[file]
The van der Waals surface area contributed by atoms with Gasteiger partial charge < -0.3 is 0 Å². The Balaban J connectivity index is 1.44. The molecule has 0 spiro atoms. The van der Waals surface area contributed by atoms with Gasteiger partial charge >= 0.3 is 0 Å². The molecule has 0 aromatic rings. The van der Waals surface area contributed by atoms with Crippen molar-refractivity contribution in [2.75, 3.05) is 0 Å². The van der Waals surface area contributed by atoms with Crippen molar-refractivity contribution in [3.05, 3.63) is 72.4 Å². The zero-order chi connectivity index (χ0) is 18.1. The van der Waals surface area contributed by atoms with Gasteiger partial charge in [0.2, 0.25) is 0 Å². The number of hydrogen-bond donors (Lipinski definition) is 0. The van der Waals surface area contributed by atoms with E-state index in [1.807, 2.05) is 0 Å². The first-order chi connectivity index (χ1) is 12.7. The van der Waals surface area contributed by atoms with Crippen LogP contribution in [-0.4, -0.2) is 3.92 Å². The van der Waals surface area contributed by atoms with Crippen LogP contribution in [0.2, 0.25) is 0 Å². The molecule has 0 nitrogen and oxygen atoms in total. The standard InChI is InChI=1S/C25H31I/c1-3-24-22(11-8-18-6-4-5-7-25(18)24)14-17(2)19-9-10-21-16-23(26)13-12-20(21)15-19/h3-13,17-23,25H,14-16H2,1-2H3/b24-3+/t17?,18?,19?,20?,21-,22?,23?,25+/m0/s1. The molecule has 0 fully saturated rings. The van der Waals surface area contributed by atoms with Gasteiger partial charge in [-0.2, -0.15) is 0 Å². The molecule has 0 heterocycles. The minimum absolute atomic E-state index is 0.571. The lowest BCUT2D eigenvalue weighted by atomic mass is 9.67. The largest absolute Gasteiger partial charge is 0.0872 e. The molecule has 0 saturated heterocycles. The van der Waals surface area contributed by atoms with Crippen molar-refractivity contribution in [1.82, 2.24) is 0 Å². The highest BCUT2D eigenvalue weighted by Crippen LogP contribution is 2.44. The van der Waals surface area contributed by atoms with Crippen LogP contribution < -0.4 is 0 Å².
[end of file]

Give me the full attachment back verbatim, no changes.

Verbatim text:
The van der Waals surface area contributed by atoms with Gasteiger partial charge < -0.3 is 0 Å². The Balaban J connectivity index is 1.44. The molecule has 0 spiro atoms. The van der Waals surface area contributed by atoms with Gasteiger partial charge >= 0.3 is 0 Å². The molecule has 0 aromatic rings. The van der Waals surface area contributed by atoms with Crippen molar-refractivity contribution in [2.75, 3.05) is 0 Å². The van der Waals surface area contributed by atoms with Crippen molar-refractivity contribution in [3.05, 3.63) is 72.4 Å². The zero-order chi connectivity index (χ0) is 18.1. The van der Waals surface area contributed by atoms with Gasteiger partial charge in [0.2, 0.25) is 0 Å². The number of hydrogen-bond donors (Lipinski definition) is 0. The van der Waals surface area contributed by atoms with E-state index in [1.807, 2.05) is 0 Å². The first-order chi connectivity index (χ1) is 12.7. The van der Waals surface area contributed by atoms with Crippen LogP contribution in [-0.4, -0.2) is 3.92 Å². The van der Waals surface area contributed by atoms with Crippen LogP contribution in [0.2, 0.25) is 0 Å². The molecule has 0 nitrogen and oxygen atoms in total. The standard InChI is InChI=1S/C25H31I/c1-3-24-22(11-8-18-6-4-5-7-25(18)24)14-17(2)19-9-10-21-16-23(26)13-12-20(21)15-19/h3-13,17-23,25H,14-16H2,1-2H3/b24-3+/t17?,18?,19?,20?,21-,22?,23?,25+/m0/s1. The molecule has 0 fully saturated rings. The van der Waals surface area contributed by atoms with Gasteiger partial charge in [-0.2, -0.15) is 0 Å². The molecule has 0 heterocycles. The minimum absolute atomic E-state index is 0.571. The lowest BCUT2D eigenvalue weighted by atomic mass is 9.67. The largest absolute Gasteiger partial charge is 0.0872 e. The molecule has 0 saturated heterocycles. The van der Waals surface area contributed by atoms with Crippen molar-refractivity contribution in [1.82, 2.24) is 0 Å². The highest BCUT2D eigenvalue weighted by Crippen LogP contribution is 2.44. The van der Waals surface area contributed by atoms with Crippen LogP contribution < -0.4 is 0 Å².